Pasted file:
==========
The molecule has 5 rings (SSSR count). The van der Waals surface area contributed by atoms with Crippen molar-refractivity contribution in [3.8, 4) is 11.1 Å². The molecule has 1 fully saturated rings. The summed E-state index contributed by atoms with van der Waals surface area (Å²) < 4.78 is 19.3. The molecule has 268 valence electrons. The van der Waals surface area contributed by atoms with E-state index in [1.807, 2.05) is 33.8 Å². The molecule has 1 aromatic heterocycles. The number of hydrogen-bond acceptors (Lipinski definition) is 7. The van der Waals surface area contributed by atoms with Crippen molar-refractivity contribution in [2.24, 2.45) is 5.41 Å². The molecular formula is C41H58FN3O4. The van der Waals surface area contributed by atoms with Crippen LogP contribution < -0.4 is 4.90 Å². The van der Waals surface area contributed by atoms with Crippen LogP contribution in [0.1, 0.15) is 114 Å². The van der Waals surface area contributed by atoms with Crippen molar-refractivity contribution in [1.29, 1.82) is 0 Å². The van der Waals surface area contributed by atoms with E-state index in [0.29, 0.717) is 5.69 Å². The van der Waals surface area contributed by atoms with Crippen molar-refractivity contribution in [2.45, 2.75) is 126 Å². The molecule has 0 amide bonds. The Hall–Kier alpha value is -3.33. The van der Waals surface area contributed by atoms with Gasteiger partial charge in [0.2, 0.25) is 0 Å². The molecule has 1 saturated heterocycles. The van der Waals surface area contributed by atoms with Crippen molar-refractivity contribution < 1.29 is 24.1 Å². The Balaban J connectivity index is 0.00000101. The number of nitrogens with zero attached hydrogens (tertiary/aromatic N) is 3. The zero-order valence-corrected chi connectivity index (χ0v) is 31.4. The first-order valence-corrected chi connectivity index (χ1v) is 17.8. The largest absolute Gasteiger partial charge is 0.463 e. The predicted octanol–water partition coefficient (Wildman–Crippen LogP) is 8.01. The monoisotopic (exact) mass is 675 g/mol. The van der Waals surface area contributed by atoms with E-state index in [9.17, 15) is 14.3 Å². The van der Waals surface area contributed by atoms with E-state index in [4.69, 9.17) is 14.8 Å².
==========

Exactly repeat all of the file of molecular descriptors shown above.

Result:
The molecule has 5 rings (SSSR count). The van der Waals surface area contributed by atoms with Crippen molar-refractivity contribution in [3.8, 4) is 11.1 Å². The molecule has 1 fully saturated rings. The summed E-state index contributed by atoms with van der Waals surface area (Å²) < 4.78 is 19.3. The molecule has 268 valence electrons. The van der Waals surface area contributed by atoms with E-state index in [1.807, 2.05) is 33.8 Å². The molecule has 1 aromatic heterocycles. The number of hydrogen-bond acceptors (Lipinski definition) is 7. The van der Waals surface area contributed by atoms with Crippen molar-refractivity contribution in [2.24, 2.45) is 5.41 Å². The molecular formula is C41H58FN3O4. The van der Waals surface area contributed by atoms with Crippen LogP contribution < -0.4 is 4.90 Å². The van der Waals surface area contributed by atoms with Crippen LogP contribution in [0.1, 0.15) is 114 Å². The van der Waals surface area contributed by atoms with Crippen molar-refractivity contribution in [1.29, 1.82) is 0 Å². The van der Waals surface area contributed by atoms with E-state index in [0.29, 0.717) is 5.69 Å². The van der Waals surface area contributed by atoms with Crippen molar-refractivity contribution in [2.45, 2.75) is 126 Å². The molecule has 0 amide bonds. The Hall–Kier alpha value is -3.33. The van der Waals surface area contributed by atoms with Gasteiger partial charge in [0.2, 0.25) is 0 Å². The molecule has 1 saturated heterocycles. The van der Waals surface area contributed by atoms with Crippen molar-refractivity contribution < 1.29 is 24.1 Å². The Balaban J connectivity index is 0.00000101. The number of nitrogens with zero attached hydrogens (tertiary/aromatic N) is 3. The zero-order valence-corrected chi connectivity index (χ0v) is 31.4. The first-order valence-corrected chi connectivity index (χ1v) is 17.8. The largest absolute Gasteiger partial charge is 0.463 e. The predicted octanol–water partition coefficient (Wildman–Crippen LogP) is 8.01. The monoisotopic (exact) mass is 675 g/mol. The van der Waals surface area contributed by atoms with E-state index in [9.17, 15) is 14.3 Å². The van der Waals surface area contributed by atoms with E-state index in [4.69, 9.17) is 14.8 Å².